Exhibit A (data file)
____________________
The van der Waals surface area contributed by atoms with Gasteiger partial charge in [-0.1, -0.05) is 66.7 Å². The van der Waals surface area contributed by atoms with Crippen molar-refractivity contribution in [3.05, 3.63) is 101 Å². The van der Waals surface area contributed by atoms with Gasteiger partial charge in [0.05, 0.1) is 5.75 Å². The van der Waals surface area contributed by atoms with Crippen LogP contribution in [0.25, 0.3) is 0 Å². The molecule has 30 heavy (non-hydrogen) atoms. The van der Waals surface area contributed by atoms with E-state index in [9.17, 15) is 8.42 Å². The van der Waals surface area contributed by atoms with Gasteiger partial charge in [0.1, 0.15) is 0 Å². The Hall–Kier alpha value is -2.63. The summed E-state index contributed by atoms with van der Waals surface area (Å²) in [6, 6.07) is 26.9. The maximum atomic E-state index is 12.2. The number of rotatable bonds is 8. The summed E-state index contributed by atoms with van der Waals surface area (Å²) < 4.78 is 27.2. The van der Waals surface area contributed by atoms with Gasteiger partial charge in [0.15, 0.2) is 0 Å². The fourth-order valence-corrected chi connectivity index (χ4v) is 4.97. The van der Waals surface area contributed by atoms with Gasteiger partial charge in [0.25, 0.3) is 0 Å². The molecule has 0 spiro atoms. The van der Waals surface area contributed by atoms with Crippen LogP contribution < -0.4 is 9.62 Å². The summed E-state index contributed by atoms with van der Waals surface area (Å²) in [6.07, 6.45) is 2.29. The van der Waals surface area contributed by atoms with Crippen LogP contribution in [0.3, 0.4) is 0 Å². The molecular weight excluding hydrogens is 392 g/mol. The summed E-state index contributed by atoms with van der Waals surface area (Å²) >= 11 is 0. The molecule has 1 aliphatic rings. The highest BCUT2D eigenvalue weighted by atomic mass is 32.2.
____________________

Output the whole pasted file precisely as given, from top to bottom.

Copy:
The van der Waals surface area contributed by atoms with Gasteiger partial charge in [-0.1, -0.05) is 66.7 Å². The van der Waals surface area contributed by atoms with Crippen molar-refractivity contribution in [3.05, 3.63) is 101 Å². The van der Waals surface area contributed by atoms with Gasteiger partial charge in [0.05, 0.1) is 5.75 Å². The van der Waals surface area contributed by atoms with Crippen LogP contribution in [0.25, 0.3) is 0 Å². The molecule has 30 heavy (non-hydrogen) atoms. The van der Waals surface area contributed by atoms with E-state index in [9.17, 15) is 8.42 Å². The van der Waals surface area contributed by atoms with Gasteiger partial charge in [0.1, 0.15) is 0 Å². The Hall–Kier alpha value is -2.63. The summed E-state index contributed by atoms with van der Waals surface area (Å²) in [6, 6.07) is 26.9. The maximum atomic E-state index is 12.2. The number of rotatable bonds is 8. The summed E-state index contributed by atoms with van der Waals surface area (Å²) < 4.78 is 27.2. The van der Waals surface area contributed by atoms with Gasteiger partial charge in [0.15, 0.2) is 0 Å². The fourth-order valence-corrected chi connectivity index (χ4v) is 4.97. The van der Waals surface area contributed by atoms with Gasteiger partial charge in [0.25, 0.3) is 0 Å². The molecule has 0 spiro atoms. The van der Waals surface area contributed by atoms with Crippen LogP contribution < -0.4 is 9.62 Å². The summed E-state index contributed by atoms with van der Waals surface area (Å²) in [6.07, 6.45) is 2.29. The van der Waals surface area contributed by atoms with Crippen LogP contribution in [0.3, 0.4) is 0 Å². The molecular weight excluding hydrogens is 392 g/mol. The summed E-state index contributed by atoms with van der Waals surface area (Å²) >= 11 is 0. The molecule has 1 aliphatic rings. The highest BCUT2D eigenvalue weighted by atomic mass is 32.2.